It is never too early for retailers to start thinking about the holiday shopping season. While retail marketers will join their fellow Americans this week celebrating Independence Day with fireworks, parades, and cookouts, many will put the flags and streamers away and go back to work having already started planning for the 2019 holiday season that will likely account for roughly 20 percent of annual sales.
According to an Experian survey, 18 percent of marketers surveyed report starting holiday planning in June, with 69 percent in full preparation mode no later than August. The fruit of this labor is approximately half of respondents claiming that they launch a holiday marketing campaign before Halloween.
Many campaigns with a holiday bent are already running. Xanterra Travel Collection, a travel and hospitality company, and Redpoint customer, launched a “Christmas in July” promotion where, starting July 24, customers who book one of more than a dozen destination vacations or cruises will receive 30 percent off. Amazon unveiled its now annual Prime Day in 2015 intended as a Black Friday-style summertime promotion for Prime members. Last year’s 36-hour July sale resulted in $4 billion in sales and 100 million products sold, making it the company’s biggest sales event of all-time. (This year’s Amazon Prime Day is July 15-16th). Other retailers put their own stamp on Christmas in July by offering steep discounts on holiday-themed merchandise. The past few years, Home Depot has rolled out an early July promotion with online deals of up to 75 percent off for Christmas lights and decorations.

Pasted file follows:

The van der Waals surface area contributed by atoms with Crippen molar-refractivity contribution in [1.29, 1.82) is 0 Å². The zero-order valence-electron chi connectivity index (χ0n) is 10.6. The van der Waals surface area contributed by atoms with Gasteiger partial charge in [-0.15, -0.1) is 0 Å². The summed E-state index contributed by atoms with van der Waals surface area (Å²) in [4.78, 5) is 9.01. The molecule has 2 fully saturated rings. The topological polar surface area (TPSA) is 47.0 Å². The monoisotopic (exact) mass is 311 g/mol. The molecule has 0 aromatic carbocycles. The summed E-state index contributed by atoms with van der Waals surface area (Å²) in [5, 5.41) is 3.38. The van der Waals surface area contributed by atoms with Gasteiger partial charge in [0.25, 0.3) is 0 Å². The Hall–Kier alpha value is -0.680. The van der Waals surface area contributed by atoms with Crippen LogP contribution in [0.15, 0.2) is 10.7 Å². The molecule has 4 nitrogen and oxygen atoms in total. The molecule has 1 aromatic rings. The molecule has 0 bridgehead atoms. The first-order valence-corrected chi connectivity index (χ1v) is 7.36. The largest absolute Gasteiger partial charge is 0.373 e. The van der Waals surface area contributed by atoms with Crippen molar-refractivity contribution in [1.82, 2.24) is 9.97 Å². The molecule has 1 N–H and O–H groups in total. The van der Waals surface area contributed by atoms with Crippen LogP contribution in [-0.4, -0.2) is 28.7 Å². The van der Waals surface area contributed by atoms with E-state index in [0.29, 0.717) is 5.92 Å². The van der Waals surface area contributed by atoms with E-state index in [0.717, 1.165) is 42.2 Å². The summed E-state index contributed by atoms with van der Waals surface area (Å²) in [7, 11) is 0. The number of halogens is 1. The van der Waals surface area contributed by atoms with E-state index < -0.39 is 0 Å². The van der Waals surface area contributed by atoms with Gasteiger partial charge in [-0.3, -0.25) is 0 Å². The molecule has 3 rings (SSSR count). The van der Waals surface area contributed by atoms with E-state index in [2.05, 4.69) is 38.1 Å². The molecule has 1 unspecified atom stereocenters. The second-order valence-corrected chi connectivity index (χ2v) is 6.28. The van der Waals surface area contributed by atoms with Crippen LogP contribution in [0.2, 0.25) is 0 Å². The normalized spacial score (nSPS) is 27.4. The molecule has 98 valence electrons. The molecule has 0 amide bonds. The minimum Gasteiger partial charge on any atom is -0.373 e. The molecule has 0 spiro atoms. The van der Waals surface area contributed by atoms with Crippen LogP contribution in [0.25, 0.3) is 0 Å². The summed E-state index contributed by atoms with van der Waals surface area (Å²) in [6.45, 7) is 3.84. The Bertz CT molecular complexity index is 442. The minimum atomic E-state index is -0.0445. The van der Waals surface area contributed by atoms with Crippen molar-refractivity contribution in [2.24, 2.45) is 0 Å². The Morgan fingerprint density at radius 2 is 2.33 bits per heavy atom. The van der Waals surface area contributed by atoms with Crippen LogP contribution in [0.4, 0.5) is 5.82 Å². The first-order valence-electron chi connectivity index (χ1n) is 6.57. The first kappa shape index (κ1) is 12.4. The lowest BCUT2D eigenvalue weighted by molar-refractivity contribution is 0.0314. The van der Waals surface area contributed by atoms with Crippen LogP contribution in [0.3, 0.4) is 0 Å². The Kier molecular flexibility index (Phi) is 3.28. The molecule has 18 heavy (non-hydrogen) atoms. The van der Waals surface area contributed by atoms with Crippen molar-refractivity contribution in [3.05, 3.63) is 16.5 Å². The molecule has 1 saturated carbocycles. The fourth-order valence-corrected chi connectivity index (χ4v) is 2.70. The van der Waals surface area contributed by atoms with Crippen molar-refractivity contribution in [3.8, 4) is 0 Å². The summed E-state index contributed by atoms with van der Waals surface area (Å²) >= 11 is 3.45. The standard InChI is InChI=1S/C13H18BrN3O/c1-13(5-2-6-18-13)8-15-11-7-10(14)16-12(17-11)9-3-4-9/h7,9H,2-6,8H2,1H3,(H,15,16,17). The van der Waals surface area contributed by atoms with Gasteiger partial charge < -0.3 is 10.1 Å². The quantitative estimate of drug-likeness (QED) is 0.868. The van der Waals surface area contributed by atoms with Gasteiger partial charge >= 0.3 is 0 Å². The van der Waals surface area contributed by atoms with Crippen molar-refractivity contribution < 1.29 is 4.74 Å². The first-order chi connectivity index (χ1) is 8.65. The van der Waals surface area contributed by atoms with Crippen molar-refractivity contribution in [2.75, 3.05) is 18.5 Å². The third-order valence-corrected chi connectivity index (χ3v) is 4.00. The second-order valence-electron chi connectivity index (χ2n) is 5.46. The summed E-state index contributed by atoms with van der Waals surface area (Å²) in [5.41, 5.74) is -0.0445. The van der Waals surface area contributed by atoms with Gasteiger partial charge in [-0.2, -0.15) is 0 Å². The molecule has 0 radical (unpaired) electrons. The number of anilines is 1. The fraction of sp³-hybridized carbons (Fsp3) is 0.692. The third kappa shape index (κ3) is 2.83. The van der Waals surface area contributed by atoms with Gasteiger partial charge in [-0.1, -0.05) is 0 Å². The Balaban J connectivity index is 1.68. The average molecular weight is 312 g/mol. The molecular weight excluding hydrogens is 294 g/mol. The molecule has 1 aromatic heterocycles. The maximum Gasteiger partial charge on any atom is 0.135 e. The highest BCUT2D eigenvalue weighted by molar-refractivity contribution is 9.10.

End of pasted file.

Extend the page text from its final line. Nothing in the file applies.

Christmas in July is not only about boosting sales during the typically lazy days of summer retail, or keeping a brand top of mind for a customer when the weather eventually turns colder. The purpose of advance planning is to button up a strategy in the summer and be ready to go at the optimal time, according to a customer’s behaviors, preferences, and intent. A retailer that waits until the fall may miss an opportunity to engage with a customer across multiple touchpoints to ensure more wallet share in December. While “Christmas Creep” is very real – which refers to early (think October) in-store Christmas decorations – brands that know everything about a customer will know the right time to engage.
With personalized, relevant holiday campaigns locked and loaded well in advance of the season, brands are primed to engage with customers in the context and cadence of a unique omnichannel journey.
There is No “Last Minute” for a Retail Marketer
According to analysis from Chain Store Age, 73 percent of consumers typically shop retailers who have reached out to them throughout the year. Similarly, only 27 percent said they consider a retailer who only targets them during key periods, such as holidays. A holiday marketing strategy that begins in the summer or earlier primes the pump by creating or maintaining a loyal customer before the holiday rush. A July email offer relevant to purchases a consumer made the previous holiday season, and an August programmatic ad that leverages a consumer’s lifestyle interests will likely give the brand an edge when the customer does begin holiday shopping.
Brands achieve differentiation by engaging with the omnichannel consumer in their preferred channel and sequence, and at the right time. A perfectly placed July email offer, for instance, has a strong likelihood to pay dividends in December if the retailer knows that a July touch, for that unique customer, has over the last three years resulted in a 35 percent increase in holiday revenue. Research from the Aberdeen Group shows an 83 percent retention rating among companies with strong omnichannel customer engagement, versus a 53 percent rating for those without.